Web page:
What are 'Models' & why are they so important for Permaculture Designers?
In this class we study the basic nature of the Scientific Method & it's problems, taking as an example of our difficulties in changing paradigms a rEvolutionary model of the human mind.
We tend to think we are so much smarter than people in the past (in the Middle Ages, in the 'Caveman Times', etc.) ... but in demonstrable ways we are just as blinded by our current paradigm & vast set of prejudices as any generation or era in history ever was.
What is different about our era is, perhaps, that more of us are getting better at thinking about thinking (increasing our consciousness) as we approach the equivalent of breaking the equivalent of a 'sound barrier' of thought: second level in the spiral dynamics model.
A better understanding of what the scientific method is actually about (rather than the common prejudices based on centuries of mis-use of science for exploitation), is quite critical to this happening.
Apparently we only ever need 10% of the population to reach a new level in mind, for those individuals (who usually end up in leadership or otherwise influential positions) to change the laws & rules of the game for everyone in a society. And the next level is the Yellow or Integrating meme, first in the second tier. And also the Permaculture meme: where permaculture, by definition originates from although it has never quite been activated or been implemented at that level on a significant scale (unless we count the Transition movement, which is an integral design, but not necessarily populated by integrals at present: still very few of those minds about, today) .
But we are getting there, and of course we're hoping (& expect) that this Integral Permaculture course & free e-book will help accelerate that natural succession.
We all of course have 20:20 vision when looking to the past, but that's only in theory: if we don't look properly our vision potential actually doesn't help much, and we can stay as ignorant or blind as ever. And it is very important to look to the past for lessons, even as we remember it is very unlikely to be anything like the future - but the actual patterns (since humans are, always, humans) can tend to repeat.
So in this class, since we talk so much about 'changing paradigms' these days, we start by looking at what exactly might have happened during a well-known paradigm change we have already (as humanity) lived through.
When a Copernicus proposed the heliocentric model ... ¿what might have speeded up the uptake of the new view? What exactly was getting in the way?
& then we present another (modern) model which is very needed by us today, in fact possibly more than ever (the RC model of the mind, which explains in a very elegant way why we are, often, so irrational - amongst other critical & strange things humans do)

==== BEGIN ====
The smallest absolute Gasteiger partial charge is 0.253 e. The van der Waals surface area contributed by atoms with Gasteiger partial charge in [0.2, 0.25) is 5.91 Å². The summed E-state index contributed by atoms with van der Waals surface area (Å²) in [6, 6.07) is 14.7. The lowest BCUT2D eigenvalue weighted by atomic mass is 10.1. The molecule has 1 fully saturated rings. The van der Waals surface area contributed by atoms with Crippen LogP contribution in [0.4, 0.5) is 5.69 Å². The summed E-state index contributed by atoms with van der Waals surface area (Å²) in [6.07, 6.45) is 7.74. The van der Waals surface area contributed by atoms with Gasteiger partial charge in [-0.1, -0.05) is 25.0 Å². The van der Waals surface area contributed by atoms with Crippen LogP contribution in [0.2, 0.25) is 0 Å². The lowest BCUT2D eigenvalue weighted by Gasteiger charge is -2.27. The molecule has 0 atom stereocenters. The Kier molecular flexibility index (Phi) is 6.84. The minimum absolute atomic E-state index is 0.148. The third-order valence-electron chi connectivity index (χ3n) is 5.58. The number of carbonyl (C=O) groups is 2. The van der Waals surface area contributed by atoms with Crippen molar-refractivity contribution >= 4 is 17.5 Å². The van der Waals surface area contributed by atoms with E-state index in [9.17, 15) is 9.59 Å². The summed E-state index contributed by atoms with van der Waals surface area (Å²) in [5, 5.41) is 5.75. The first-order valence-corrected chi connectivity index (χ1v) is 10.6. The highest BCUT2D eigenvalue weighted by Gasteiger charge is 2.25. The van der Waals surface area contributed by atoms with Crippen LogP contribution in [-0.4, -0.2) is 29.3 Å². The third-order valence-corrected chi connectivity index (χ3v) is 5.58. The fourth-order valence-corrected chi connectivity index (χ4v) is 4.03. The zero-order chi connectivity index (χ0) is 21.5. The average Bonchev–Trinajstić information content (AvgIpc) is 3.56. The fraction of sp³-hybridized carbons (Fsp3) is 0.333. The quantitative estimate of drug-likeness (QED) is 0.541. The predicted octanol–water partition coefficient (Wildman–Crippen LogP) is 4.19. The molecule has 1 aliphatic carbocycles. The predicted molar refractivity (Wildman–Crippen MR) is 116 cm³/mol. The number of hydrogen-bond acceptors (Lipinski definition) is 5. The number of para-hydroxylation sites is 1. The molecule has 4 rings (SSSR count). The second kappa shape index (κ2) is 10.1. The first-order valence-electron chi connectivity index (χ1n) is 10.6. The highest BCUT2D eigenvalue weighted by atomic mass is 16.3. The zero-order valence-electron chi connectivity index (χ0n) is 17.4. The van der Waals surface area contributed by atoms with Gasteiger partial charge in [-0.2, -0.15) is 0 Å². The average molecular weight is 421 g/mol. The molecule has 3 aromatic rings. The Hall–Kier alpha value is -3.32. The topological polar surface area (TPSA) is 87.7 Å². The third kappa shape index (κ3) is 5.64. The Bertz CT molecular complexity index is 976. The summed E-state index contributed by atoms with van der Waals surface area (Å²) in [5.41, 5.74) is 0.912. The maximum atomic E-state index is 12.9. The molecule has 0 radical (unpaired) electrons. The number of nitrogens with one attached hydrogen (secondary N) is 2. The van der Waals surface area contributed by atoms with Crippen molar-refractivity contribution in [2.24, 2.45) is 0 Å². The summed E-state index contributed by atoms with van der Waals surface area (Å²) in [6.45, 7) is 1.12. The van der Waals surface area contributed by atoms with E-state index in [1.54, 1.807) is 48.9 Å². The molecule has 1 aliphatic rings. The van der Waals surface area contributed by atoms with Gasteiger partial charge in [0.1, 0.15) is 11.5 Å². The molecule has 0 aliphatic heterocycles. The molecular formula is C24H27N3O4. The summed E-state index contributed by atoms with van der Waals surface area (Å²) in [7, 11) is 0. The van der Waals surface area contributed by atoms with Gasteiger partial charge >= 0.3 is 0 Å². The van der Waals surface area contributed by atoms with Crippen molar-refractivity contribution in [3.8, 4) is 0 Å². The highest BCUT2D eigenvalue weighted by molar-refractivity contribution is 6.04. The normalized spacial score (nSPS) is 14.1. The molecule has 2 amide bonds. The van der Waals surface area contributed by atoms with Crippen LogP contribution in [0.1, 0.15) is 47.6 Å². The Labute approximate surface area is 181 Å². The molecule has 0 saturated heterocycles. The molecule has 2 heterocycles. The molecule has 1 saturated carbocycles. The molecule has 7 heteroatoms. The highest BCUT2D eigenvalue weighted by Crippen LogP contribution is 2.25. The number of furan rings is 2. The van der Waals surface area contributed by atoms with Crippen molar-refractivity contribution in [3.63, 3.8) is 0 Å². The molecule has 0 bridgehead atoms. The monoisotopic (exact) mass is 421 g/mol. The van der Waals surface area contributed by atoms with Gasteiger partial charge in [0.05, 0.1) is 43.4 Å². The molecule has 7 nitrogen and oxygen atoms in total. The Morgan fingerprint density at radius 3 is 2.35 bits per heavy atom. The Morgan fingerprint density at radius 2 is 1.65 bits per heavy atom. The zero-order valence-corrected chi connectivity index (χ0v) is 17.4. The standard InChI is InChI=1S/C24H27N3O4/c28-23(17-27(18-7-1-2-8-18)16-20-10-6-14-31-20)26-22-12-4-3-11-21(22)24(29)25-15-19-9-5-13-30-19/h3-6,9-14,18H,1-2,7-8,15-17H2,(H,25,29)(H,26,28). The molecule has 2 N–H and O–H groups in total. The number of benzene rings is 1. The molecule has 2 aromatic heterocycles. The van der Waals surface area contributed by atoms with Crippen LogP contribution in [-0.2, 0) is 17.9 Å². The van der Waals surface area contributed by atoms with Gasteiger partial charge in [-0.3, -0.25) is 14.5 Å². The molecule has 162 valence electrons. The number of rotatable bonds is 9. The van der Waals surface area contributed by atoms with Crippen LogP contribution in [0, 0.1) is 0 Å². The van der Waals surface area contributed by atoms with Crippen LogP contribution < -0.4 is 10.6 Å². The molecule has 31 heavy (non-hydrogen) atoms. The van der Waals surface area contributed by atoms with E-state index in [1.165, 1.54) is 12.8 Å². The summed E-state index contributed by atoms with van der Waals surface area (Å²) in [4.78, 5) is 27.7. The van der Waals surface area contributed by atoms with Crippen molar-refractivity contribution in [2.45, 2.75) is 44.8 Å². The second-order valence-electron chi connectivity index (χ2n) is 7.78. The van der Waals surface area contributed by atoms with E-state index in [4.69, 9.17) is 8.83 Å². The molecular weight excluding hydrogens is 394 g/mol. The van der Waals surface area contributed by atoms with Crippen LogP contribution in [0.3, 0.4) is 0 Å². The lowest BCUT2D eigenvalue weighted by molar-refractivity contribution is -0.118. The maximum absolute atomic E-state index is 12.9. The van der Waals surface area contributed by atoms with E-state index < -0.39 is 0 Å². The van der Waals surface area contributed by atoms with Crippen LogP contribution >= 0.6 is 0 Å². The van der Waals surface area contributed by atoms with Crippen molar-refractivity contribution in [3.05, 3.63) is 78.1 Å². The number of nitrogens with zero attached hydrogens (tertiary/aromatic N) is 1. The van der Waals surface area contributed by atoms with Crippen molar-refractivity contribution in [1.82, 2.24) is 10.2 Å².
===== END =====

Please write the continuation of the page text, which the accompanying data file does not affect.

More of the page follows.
The RC model is currently ignored to an impressive degree (after a spate of attacks during the 90s) & in fact does have all the ingredients to be a paradigm-changing 'discovery', in much the same way as the Copernican model was.
In the following Evolutionary Ecology article (one of the very few benign references to it), it is referred in the section "Emotional Discharge: The Overlooked Adaptation"
Article: Facets of Human Nature
The goal is to find out what human nature consists of in order to determine what is good for humans and hence what would constitute a fulfilling life. This chapter looks at human nature from an objective, scientific, third-person point of view, a point of view that any competent observer could adopt in order to confirm or disconfirm its assertions. First I compare humans to our closest genetic cousins, the great apes. Then I examine what we have learned from evolutionary psychology. There are certainly other quite useful perspectives one could take – anthropology comes to mind – but for now this what I have been able to produce.
(Quran means "the word of God" 17:35)
"You shall not accept any information,
unless you verify it for yourself.
I have given you the hearing,
the eyesight & the brain,
and you are responsible
for using them."
In this Chapter:
"Science is the belief
in the ignorance of the experts"
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Joan Didion once observed that we tell ourselves stories in order to live.
Of all our stories, it is the scientific ones that most define us.
Those stories create our perception of the universe & how it operates, & from this, we shape all our societal structures: our relationships with each other & our environment, our methods of doing business & educating our young, of organizing ourselves into towns & cities, of defining the borders of our countries & our planet.
Although we perceive science as an ultimate truth, science is finally just a story, told in installments.
We learn about our world in a piecemeal fashion, a process of constant correction & revision.
New chapters refine - & often supplant - the chapters that have come before.